Christmas Conference

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An engraving of an 1882 painting recreating Asbury's ordination as bishop at the Christmas Conference.

The Christmas Conference was an historic founding conference of the newly independent Methodists within the United States held just after the American Revolution at Lovely Lane Chapel in Baltimore, Maryland, in 1784.

Prior to the revolution American Methodism consisted of itinerant preachers commissioned by John Wesley the founder of the Methodist societies in England. Wesley had been sending preacher/missionaries since the 1760s. With the outbreak of war, most of these returned to England, with the notable exception of Francis Asbury, who began to be looked upon as the leader of the groups. His activities were greatly restricted because, as an Englishman, he was suspected of not being sympathetic to the patriot cause. During the war, he ceased his circuit riding and stayed at the residence of his friend, Judge Thomas White[disambiguation needed] of Delaware.

Prior to the war, the Methodist itinerant preachers were appointed to form societies, but they were expected by Wesley to work within the Anglican Church, as they were not ordained. They were not allowed to administer the sacraments. This produced some difficulty as Anglican Churches were limited to the coastal cities, and the itinerant preachers were moving westward and inland. Similarly the Anglican priests almost all left for England with the outbreak of war.

Asbury had come to America in 1771. Under his leadership, conferences were formed and American preachers appointed, but this did not solve the problem of the administration of the sacraments.

During the war, the societies continued to grow, albeit more slowly due to all the disruptions. Following the war, there was a move to locally ordain the preachers, but Asbury counseled patience until Wesley gave direction.

In England, at the Methodist Conference at Leeds in July 1784, Wesley himself ordained Richard Whatcoat and Thomas Vasey as elders, appointing them to go, along with a group of itinerant preachers to America. Wesley then ordained Thomas Coke (who was already an ordained Anglican priest) to go as superintendent of the American church. He gave Coke instructions to also ordain Francis Asbury as co-superintendent. Wesley was reluctant to take this action, but he had already asked for the Bishop of London to ordain a bishop for America, and he had been rebuffed.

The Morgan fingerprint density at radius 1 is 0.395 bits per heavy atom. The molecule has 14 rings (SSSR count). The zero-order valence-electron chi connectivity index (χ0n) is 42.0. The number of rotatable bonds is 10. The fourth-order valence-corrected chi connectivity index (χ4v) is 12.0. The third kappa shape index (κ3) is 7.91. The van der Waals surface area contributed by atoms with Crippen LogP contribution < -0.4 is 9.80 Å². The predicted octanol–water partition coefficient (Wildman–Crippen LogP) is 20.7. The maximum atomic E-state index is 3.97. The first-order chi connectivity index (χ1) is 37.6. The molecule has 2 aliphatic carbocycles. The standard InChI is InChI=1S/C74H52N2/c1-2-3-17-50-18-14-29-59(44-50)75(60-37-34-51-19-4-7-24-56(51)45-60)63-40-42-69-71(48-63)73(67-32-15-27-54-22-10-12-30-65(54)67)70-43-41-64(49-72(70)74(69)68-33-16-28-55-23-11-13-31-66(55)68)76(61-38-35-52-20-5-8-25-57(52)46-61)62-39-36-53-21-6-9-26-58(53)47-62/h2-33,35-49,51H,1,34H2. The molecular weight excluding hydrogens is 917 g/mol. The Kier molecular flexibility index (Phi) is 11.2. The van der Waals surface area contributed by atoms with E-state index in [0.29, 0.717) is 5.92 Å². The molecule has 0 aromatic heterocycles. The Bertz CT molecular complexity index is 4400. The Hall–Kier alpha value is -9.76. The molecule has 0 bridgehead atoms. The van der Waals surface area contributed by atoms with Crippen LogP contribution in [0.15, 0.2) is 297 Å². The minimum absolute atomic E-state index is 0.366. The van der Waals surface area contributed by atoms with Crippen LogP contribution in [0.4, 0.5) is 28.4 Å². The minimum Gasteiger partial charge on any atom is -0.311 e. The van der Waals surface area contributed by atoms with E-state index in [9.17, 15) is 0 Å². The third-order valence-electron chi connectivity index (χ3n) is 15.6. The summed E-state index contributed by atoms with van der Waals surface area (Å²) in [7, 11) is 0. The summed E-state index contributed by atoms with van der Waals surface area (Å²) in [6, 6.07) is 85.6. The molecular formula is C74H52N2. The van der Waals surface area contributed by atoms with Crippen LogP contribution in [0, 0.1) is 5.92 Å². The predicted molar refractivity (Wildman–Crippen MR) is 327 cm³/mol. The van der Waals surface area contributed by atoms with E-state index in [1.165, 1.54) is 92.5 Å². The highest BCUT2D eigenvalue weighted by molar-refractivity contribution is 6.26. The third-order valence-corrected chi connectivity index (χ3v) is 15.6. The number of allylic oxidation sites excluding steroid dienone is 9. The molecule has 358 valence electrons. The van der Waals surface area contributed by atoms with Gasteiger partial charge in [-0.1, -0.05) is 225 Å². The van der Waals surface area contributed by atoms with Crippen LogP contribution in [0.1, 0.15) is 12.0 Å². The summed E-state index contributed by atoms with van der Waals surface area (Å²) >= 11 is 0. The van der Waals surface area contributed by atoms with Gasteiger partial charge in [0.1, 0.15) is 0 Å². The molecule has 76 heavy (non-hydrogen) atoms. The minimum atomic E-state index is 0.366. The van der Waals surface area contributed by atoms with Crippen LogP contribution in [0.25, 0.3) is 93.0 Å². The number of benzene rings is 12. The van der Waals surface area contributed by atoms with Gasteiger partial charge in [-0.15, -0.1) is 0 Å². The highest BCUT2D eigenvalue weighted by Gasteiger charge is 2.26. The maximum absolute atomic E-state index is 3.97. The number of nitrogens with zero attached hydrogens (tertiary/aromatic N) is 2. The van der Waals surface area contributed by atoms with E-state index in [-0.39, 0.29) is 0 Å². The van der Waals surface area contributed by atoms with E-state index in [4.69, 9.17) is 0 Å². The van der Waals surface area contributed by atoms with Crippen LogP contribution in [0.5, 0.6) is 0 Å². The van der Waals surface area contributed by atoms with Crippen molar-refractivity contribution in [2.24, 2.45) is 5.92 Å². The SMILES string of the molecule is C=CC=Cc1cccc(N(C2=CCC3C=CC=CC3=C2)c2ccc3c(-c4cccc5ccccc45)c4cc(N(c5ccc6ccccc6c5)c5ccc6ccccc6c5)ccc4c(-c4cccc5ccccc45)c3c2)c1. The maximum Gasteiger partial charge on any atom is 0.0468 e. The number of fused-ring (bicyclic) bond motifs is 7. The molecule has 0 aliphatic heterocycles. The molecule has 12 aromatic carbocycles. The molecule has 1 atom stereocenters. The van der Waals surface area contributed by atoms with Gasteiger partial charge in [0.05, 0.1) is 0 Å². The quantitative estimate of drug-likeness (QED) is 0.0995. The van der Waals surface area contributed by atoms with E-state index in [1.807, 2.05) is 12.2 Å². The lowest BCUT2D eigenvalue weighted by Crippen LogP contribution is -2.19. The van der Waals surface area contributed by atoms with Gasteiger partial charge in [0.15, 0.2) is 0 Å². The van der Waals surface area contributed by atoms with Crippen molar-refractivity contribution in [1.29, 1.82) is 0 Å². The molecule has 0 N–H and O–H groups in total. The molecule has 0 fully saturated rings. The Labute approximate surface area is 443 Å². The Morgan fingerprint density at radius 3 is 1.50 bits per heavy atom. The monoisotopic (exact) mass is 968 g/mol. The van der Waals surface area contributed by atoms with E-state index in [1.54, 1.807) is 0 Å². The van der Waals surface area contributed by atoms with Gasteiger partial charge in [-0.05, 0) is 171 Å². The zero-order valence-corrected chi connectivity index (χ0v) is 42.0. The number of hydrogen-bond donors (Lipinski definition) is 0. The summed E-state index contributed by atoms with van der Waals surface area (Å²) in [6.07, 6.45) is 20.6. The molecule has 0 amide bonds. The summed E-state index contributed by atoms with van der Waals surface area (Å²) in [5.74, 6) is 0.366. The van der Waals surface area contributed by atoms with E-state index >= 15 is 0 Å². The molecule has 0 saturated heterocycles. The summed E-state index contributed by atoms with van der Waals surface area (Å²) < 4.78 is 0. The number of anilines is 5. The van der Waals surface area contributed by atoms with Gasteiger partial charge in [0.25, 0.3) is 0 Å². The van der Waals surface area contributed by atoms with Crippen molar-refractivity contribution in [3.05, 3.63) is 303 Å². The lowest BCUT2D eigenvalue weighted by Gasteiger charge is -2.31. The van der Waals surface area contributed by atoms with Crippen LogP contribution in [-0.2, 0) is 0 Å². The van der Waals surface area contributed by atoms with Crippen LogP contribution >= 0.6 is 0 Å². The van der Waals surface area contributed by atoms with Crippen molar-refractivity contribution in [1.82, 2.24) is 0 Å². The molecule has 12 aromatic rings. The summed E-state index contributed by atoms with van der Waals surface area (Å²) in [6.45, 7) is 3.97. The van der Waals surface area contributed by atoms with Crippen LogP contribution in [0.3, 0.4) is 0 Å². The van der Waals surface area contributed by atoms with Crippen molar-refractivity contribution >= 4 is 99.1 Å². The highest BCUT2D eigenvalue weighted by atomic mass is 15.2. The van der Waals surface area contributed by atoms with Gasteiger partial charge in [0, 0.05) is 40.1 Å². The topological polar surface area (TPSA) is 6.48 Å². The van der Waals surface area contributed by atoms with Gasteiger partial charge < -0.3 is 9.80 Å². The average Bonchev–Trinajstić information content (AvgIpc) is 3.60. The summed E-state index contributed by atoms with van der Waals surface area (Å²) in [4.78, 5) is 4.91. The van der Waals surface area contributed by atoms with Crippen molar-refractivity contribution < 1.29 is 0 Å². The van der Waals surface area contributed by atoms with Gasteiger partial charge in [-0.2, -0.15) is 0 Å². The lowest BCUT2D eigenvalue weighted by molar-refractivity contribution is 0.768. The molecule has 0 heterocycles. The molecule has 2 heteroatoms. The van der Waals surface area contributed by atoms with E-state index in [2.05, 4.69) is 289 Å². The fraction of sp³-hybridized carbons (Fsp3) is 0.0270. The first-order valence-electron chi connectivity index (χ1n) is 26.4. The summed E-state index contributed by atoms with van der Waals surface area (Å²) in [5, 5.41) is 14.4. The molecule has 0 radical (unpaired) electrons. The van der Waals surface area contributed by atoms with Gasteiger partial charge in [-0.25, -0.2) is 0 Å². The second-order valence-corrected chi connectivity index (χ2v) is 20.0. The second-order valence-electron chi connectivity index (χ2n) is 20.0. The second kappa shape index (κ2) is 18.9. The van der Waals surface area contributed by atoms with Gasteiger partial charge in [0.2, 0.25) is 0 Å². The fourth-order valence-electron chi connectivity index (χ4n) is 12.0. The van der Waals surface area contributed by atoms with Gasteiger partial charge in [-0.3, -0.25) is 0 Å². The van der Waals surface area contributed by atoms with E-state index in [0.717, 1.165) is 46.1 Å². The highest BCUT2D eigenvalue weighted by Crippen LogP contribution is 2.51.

Meeting with Asbury on November 14, 1784, Coke explained Wesley's intentions and proposed to ordain him. Asbury, catching the spirit of democracy in the new country, refrained from accepting the ordination until approved by the American connection. Messengers were sent, calling the American itinerants to Baltimore on December 24. Eighty one preachers were entitled to membership; nearly sixty of them were able to arrive for the conference.[1] During the six weeks while waiting for the conference, Coke and Asbury went on a preaching tour (on horseback) that covered at least 900 miles.[2]

With the Christmas Conference's unanimous approval, Asbury was ordained and appointed as co-superintendent. He was ordained deacon on Christmas Day by laying on of hands; elder on the next day; and superintendent the next. Asbury's friend Philip William Otterbein, pastor of the German Reformed Church of Baltimore, also laid hands on Asbury to assist in the ordination.[3]

Coke later said of Asbury, "In the presence of Mr. Asbury, I feel myself a child. He is in my estimation, the most apostolic man I ever saw, except Mr. Wesley." Coke preached Asbury's ordination sermon, which was later published and caused some stir in England because he emphasized the need to ordain only godly men, and pointed to England for an example of immoral and unconverted men to orders.

This conference, which became known as the first General Conference of the new church, abridged the 39 Articles of Religion of the Anglican Church into 24, added one additional one about civic duties as US citizens, and adopted them as its governing principals, also known as the Discipline. They also received a modified prayer book sent by Wesley.[4]

John Dickins a pastor in New York proposed the name of the fledgeling church: the Methodist Episcopal Church.

The conference also ordained 12 preachers to orders, setting a precedent for the American church that ordinations were to be approved by the conference.

Immediately after the ten-day conference, Asbury set out circuit riding as he had before the war. His first destination was Charleston, South Carolina which he deemed the city most in need of spiritual enlightenment.

The American church held another General Conference in 1792 and every four years after.

See also[edit]

Notes[edit]

  1. ^ James E. Kirby, Russell E. Richey, and Kenneth E. Rowe, The Methodists (Greenwood Press, 1996), 7. [1]
  2. ^ Richard P. Heizenrater, Wesley and the People Called Methodists(Nashville: Abingdon Press, 1995), 291.
  3. ^ James E. Kirby, Russell E. Richey, and Kenneth E. Rowe, The Methodists (Greenwood Press, 1996), 7. [2]
  4. ^ Thomas C. Oden, Doctrinal Standards in the Methodist Tradition, Revised Edition (Nashville: Abingdon Press, 2008), 31.